Richard Harris did not receive an Oscar nomination for portraying English Bob in Unforgiven.
Harris has some fun with the role, and is pretty entertaining in portraying Bob as a man who is purposefully tying to pick a fight with others with his pompous demeanor. Harris in his opening scene creates the ego brilliantly of the man as you can see his great joy he takes in proving himself superior to others. Harris does more than that though by suggesting exactly what Bob is which is a killer underneath all his fine clothing. My favorite moment of his in this scene is when one of the men is taking offense to Bob and another warns him of Bob's history as a gunfighter. Harris is steely gaze is perfect as he suggests in just that moment the deadly abilities of Bob, and that yes indeed Bob would not really mind cutting down a few lesser sorts if they wanted to start something even if it is over whether or not America should have a monarch.
English Bob's destination is the town of Old Whiskey where the local prostitutes are offering a bounty against some men who cut one of them. As Bob still continues on in his pompous way into town even having too much delight in pretending to shoot a few bystanders Harris. He continues on in this way though until he finds himself surrounded by deputies and the sheriff Little Bill Daggett (Gene Hackman). Harris and Hackman are great in this scene as they play just the right casual antagonism that instantly reinforces the fact that Bob and Little Bill go way back, although not as old chums to be sure. Harris is great in the scene though by keeping Bob calm and cool and still rather genial as a good gentleman should be as he gives up his first gun. This end in one of my favorite moments of he film though and that is when Daggett asks for one more gun hidden in Bob's coat.
Harris's reaction to that moment is absolutely flawless and I love because not only is it a terrific ah hell sort of face but also Harris shows all that English gentlemen act just completely drain out of him in a moment. He gets drained more thoroughly out of him when Little Bill beats the living tar out of him and locks him in jail for the night. Inside the prison Hackman of course owns the scene as he just about owns the film with his unquestionably the greatest supporting performance of 1992, yeah don't worry, but that should not diminish what Harris still does in the scene. Of course Harris is limited by that he must be writhing in pain, which Harris does well, but his silent reactions to the true revelation of the west are all very well handled as only with his face Harris suggests Bob being somewhat ashamed about what he has done in the past that really does live up to his present image he likes to present.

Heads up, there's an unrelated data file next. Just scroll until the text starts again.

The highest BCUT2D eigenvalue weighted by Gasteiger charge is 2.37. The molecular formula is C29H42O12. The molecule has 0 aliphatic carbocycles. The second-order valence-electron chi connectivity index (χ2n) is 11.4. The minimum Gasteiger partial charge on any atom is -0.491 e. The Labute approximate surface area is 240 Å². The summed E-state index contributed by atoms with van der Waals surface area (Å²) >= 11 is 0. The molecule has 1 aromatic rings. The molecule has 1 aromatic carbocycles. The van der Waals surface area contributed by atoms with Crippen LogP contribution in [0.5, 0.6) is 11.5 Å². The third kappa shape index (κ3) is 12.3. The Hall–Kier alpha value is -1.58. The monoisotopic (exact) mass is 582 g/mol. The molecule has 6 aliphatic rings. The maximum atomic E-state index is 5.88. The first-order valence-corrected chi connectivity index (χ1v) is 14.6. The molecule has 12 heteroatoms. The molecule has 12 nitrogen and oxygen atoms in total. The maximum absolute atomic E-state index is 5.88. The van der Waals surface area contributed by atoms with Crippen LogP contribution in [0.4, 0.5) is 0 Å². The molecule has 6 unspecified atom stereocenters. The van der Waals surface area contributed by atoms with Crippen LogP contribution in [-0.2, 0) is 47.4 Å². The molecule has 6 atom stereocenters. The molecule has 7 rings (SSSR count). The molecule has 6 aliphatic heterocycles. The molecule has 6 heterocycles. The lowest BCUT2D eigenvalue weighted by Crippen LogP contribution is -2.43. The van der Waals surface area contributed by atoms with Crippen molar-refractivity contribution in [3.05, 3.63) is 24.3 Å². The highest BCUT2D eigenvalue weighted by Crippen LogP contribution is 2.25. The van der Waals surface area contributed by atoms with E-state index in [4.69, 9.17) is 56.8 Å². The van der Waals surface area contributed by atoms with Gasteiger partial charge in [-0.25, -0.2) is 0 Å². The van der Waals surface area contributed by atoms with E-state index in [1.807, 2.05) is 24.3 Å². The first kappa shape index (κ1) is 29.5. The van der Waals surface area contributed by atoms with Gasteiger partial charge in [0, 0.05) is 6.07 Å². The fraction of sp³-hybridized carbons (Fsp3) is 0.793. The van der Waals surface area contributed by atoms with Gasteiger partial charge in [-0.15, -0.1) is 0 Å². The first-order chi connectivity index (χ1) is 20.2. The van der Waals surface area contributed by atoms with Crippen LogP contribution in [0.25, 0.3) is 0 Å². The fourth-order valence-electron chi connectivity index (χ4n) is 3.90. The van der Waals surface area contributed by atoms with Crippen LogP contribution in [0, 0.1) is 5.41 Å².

One of the best moments of the film, again this is a great film so I can say that a lot, is when Little Bill has Bob's biographer (Saul Rubinek) try pulling the trigger of gun which he balks at, but then decides try for Bob's hand in it. It is one of Hackman's most incredible moment as he goes from an amiable warmth to completely chilling in a moment, but Harris does not slouch either. Harris also brings out the killer side in Bob at the same moment as he approaches the gun, and is very effective though in showing that Bob does know to accept defeat. Bob then is sent on his not so merry way with Harris leaving Bob as taken down many notches from his entrance. This is relatively short performance but he so nicely adds to the film in just the right way. The film is not about English Bob, but Harris realizes him as another part of the complex West that Unforgiven portrays.